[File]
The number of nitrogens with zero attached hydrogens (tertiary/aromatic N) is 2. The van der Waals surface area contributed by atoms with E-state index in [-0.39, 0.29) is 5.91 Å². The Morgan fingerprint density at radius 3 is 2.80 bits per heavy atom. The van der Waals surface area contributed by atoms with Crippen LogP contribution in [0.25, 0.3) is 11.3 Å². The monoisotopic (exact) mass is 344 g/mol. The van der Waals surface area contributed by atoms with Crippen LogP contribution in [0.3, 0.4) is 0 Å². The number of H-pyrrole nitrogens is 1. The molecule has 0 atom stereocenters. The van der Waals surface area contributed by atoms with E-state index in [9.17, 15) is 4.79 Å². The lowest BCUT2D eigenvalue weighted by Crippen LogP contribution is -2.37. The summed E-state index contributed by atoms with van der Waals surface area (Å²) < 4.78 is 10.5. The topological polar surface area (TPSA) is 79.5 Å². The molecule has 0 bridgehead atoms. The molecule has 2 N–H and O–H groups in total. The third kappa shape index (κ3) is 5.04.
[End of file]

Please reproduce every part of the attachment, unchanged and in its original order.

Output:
The number of nitrogens with zero attached hydrogens (tertiary/aromatic N) is 2. The van der Waals surface area contributed by atoms with E-state index in [-0.39, 0.29) is 5.91 Å². The Morgan fingerprint density at radius 3 is 2.80 bits per heavy atom. The van der Waals surface area contributed by atoms with Crippen LogP contribution in [0.25, 0.3) is 11.3 Å². The monoisotopic (exact) mass is 344 g/mol. The van der Waals surface area contributed by atoms with Crippen LogP contribution in [0.3, 0.4) is 0 Å². The number of H-pyrrole nitrogens is 1. The molecule has 0 atom stereocenters. The van der Waals surface area contributed by atoms with E-state index in [9.17, 15) is 4.79 Å². The lowest BCUT2D eigenvalue weighted by Crippen LogP contribution is -2.37. The summed E-state index contributed by atoms with van der Waals surface area (Å²) < 4.78 is 10.5. The topological polar surface area (TPSA) is 79.5 Å². The molecule has 0 bridgehead atoms. The molecule has 2 N–H and O–H groups in total. The third kappa shape index (κ3) is 5.04.